Stretching in an arc across the far northern Pacific Ocean, from Alaska in the east to Kamchatka in the west, and demarcating the Bering Sea to the north, lies a chain of volcanic islands called the Aleutians. They belong in part to Russia but mostly to Alaska. Some of the islands are quite large and populated, while many others are tiny and uninhabited.
Members of the USA Fish and Wildlife Service from their research ship called “Tiglax” visited the Aleutian island of Kiska in June 2015 to investigate the rusting hulk of a Japanese midget submarine left lying in the grass of the island since the Second World War. During the war, the Japanese occupied some of the islands in the chain, including Kiska, where the USA had stationed some naval staff to monitor the weather station. The Japanese hoped to impede the movement of US forces across the northern Pacific Ocean.
The submarine left on Kiska is an A-type midget, 78 feet long. Its shape is unusual in resembling an orca or killer whale. The Japanese had transported six such subs to the island in July 1942. Similar midget submarines were used in the Pearl Harbor attack further south. The submarines moved to Kiska were actually sent there when their intended destination, the Midway Atoll, was lost to the USA.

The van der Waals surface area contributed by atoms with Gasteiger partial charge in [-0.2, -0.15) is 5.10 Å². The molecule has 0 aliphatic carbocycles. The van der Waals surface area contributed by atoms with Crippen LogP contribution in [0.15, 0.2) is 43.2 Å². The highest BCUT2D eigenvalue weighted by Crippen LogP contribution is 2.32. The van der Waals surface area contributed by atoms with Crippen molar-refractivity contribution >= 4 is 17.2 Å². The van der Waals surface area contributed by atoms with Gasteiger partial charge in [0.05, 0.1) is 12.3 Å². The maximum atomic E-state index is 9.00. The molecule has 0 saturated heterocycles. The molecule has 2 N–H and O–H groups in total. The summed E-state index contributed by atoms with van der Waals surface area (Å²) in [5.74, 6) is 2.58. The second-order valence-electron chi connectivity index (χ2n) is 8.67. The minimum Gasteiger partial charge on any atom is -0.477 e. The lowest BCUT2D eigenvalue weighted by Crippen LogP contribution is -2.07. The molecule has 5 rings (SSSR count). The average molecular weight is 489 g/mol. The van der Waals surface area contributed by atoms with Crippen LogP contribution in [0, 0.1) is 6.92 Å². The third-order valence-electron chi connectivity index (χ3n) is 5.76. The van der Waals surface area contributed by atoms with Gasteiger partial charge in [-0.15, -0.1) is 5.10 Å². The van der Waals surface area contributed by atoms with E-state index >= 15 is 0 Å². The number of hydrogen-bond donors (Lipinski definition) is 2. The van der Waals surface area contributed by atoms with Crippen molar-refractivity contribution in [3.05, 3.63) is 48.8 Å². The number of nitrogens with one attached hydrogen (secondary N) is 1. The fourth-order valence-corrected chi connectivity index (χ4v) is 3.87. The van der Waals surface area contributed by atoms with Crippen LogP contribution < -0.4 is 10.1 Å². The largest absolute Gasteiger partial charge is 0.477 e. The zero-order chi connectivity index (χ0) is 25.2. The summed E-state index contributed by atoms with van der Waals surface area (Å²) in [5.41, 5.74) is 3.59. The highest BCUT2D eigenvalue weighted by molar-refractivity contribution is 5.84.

From time to time, scientists and archaeologists spend time on Kiska and other Aleutian islands to document the fauna, flora and historical artefacts there. One archaeologist, Debra Corbett, lived on the island for several weeks in 2014. She and Richard Galloway, another researcher on the island, described the submarine on the website of the Aleutian Island Research Group, which brings together researchers who focus on the island chain.
Corbett described how claustrophobic it must have been for the men who crewed these tiny subs. A pair of men would just manage to squeeze into the space. War historians have even likened the sub to a torpedo, so it was like a large torpedo which could fire a smaller one. It is possible for visitor to the island to squeeze into the rusty submarine to get a sense of how it must have felt to the Japanese crew.
There is a lot of other evidence left behind on Kiska by the Japanese. Where the hulk of the submarine is lying, there is a rail structure, which would have been used to help guide the submarines in and out of the water. There are some sheds which were used to conceal the subs. There is an underground hospital. Corbett points out that the Japanese defences were quite substantial, with anti-aircraft batteries in the valleys. There was also a seaplane base. In the end, the Japanese stayed for only fourteen months, but these structures show that they had intended to stay longer, the Alaska Dispatch News reports.
The USA re-occupied the island in August 1943. They expected resistance but discovered that the Japanese had slipped away. They had used explosive charges to render the submarines unusable before they left. Eventually all but one of the six were destroyed or sunk in the island’s small harbour. Galloway has written that the cold subarctic climate of the Aleutians has slowed corrosion of the metal objects, but eventually even this last submarine will rust entirely away.